Next time I would still soak the flaxseeds, but treat them as a non-flour liquid component.  Similar to how one would factor in hydration of eggs, honey, etc., to a dough.   I'm not sure what the right estimate would be, but I would start with a 75% hydration factor estimate for the soaked seeds.   I am a fan of using "cold" (ambient temp) flour soakers, even for white flours, so maybe one idea would be to use the soaked flax seeds as a base for a flour soaker, so you could reuse the liquidity from the soaked seeds to also pre-hydrate some of the flour.

ananda's picture

Hi gvz,

Very attractive and bold bread, but it sounds like you had difficulty mixing the dough.

Combine the soaker and the levain with all the other ingredients at the same time to mix the dough.

Total hydration should be 75% on flour...your idea to treat the seeds as distinct from flour is good

Hamelmans's Sourdough Seed Bread is a good reference point if you have the book.   He uses flax at 7% on flour, and he has 3 times that as the water in the soaker, just like you used.

Personally, I prefer the Golden Flax rather than the Brown.   The gelatinsation is a key part of the process as it allows for generous hydration in the final dough.

Best wishes


scottsourdough's picture

Seeds like flax (and especially chia!) can absorb a lot of water and get all gelatinous. Still, 300% hydration seems like a lot for flax. There should be a level where they'll end up not affecting final dough hydration, try soaking at something more like 150% and see how they affect the dough.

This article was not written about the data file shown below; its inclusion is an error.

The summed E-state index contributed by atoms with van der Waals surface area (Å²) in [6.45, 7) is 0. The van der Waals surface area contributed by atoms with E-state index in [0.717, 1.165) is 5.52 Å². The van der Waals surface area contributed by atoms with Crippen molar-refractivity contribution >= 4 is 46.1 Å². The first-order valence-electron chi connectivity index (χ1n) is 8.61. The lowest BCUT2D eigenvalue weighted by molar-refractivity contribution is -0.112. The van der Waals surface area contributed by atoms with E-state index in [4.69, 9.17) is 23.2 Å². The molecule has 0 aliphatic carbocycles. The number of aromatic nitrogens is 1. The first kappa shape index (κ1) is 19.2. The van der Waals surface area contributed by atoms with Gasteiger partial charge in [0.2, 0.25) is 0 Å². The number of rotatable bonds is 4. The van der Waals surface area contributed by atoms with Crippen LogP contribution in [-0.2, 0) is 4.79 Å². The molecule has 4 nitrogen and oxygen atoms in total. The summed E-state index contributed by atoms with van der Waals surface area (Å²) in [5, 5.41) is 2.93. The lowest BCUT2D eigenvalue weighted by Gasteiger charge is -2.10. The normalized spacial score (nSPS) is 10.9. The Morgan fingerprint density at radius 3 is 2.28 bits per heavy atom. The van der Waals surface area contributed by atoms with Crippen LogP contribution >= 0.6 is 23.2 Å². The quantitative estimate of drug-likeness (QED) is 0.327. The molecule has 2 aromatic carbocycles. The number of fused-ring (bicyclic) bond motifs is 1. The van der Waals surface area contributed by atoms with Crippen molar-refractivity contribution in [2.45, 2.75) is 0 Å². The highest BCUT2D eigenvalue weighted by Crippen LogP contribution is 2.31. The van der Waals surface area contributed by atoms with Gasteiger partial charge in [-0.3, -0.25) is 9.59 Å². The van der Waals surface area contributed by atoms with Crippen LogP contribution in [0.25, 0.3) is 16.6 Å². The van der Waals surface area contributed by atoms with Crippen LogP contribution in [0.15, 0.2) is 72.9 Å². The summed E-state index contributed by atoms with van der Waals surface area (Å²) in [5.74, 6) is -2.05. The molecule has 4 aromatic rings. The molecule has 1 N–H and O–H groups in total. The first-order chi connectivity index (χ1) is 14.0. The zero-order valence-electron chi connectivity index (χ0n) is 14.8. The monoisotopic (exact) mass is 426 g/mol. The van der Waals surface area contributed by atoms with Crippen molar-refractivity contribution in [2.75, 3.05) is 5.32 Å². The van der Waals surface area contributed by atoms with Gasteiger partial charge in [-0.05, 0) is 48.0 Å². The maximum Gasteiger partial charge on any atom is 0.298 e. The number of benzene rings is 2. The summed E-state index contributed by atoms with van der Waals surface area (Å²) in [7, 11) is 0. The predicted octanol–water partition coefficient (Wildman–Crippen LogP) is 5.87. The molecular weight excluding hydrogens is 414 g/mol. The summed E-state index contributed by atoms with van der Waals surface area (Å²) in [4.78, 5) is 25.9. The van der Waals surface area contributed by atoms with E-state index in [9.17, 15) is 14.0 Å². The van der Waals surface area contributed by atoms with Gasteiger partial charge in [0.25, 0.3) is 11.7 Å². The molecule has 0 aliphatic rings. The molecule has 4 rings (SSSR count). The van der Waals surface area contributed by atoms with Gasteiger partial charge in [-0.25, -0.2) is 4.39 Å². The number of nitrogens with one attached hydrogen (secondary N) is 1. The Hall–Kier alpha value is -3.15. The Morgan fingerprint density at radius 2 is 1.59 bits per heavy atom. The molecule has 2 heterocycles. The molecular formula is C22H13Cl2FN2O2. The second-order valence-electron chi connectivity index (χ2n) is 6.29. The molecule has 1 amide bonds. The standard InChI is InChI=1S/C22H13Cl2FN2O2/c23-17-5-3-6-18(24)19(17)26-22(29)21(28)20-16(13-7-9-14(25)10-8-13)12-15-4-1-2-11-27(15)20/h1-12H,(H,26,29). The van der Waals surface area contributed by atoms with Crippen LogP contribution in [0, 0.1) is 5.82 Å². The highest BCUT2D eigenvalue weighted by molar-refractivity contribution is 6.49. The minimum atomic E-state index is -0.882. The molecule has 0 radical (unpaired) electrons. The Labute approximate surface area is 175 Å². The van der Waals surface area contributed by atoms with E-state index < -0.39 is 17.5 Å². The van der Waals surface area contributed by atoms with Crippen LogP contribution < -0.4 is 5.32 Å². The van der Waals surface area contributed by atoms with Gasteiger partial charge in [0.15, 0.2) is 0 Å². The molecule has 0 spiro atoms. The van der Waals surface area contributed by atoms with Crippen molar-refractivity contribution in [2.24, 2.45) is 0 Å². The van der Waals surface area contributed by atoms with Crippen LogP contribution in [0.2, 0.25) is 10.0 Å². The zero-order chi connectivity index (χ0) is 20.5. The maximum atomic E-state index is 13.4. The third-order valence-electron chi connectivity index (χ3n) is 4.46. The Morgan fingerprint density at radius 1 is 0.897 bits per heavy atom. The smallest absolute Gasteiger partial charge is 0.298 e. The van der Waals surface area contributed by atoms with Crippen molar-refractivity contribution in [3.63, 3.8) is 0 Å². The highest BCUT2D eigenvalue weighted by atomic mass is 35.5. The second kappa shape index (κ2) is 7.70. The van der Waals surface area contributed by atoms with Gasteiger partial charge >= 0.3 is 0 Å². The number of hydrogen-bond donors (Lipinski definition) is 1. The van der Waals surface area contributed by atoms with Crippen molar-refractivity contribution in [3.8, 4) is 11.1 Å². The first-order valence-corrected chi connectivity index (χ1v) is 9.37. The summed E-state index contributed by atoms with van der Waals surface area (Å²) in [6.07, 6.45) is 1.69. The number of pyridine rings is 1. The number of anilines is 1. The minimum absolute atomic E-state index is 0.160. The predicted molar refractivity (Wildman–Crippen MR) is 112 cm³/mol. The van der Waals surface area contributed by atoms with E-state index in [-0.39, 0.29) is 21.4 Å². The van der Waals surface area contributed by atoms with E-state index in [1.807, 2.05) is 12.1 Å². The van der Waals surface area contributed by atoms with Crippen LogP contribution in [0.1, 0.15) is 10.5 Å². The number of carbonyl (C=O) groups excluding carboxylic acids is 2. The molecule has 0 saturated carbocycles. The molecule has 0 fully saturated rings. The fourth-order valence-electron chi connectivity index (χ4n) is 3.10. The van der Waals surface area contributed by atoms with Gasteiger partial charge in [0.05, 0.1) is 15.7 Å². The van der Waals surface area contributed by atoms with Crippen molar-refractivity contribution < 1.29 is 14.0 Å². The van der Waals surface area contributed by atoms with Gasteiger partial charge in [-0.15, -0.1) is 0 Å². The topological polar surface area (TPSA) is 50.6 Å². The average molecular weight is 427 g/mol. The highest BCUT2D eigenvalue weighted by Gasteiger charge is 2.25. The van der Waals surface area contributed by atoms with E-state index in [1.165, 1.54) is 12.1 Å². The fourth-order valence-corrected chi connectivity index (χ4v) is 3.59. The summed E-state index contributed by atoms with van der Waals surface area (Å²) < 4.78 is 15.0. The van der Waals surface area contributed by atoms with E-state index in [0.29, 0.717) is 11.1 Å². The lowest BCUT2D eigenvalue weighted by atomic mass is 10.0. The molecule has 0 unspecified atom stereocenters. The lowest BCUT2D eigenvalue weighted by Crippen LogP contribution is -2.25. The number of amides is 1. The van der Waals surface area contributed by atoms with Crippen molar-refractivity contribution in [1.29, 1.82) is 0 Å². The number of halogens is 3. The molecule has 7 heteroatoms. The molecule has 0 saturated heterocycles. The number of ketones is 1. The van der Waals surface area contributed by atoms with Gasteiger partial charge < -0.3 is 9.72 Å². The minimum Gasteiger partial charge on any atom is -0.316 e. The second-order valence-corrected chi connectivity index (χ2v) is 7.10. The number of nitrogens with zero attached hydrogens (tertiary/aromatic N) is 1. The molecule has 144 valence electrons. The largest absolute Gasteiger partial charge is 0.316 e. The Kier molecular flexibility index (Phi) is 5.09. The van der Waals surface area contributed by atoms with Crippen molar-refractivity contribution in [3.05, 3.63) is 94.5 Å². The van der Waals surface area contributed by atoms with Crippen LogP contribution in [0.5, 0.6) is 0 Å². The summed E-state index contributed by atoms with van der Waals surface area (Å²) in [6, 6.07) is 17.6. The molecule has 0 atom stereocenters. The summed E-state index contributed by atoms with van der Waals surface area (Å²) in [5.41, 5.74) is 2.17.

wassisname's picture

Beautiful loaf, gvz!  I'm loving the look of your crust, I can just imagine the flavor.  The first time I soaked flaxseeds I actually thought I would be able to rinse some of the slime off, ha!  Just kept getting more of it.  In the end there's nothing for it but to embrace the gelatinousness!


sam's picture

Thanks Andy, Scott and Marcus,

For the 300% hydration, yes I do have Hamelman's book and that's where I looked up the reference for the hydration of the flax seed soaker.  I didn't follow his recipe though.   There wasn't a picture in the book for that bread, and when I weighed out his 7%, it seemed like a small-ish amount.   Since this was my first time with flax, I wanted a lot!  :)   I'm not entirely sure how much I put in, probably closer to 30% by weight of flour (of unsoaked seeds).   Each bite has at least a half-dozen or more of the seeds.   The ones that poked through the crust are especially tasty.

When I mentioned I tried to strain out the extra liquid from the seed soaker, I didn't rinse them and try to pat them dry or anything.   There was a small layer of actual water still on the top of the soaked seeds, I just dumped the entire batch into a wire-mesh pasta style strainer (round), and shook it a couple of times.   What remained was the soupy gelatenous slime+seeds which I then spooned into the dough and mixed in.

Yes, mixing (by hand) was a bit of a challenge with this one...  :)   I am still getting the hang of making breads by hand.   But, the best thing was, I learned something new about flax seed soakers and hydration.   So it was a success.   :)

Thanks again for the nice comments.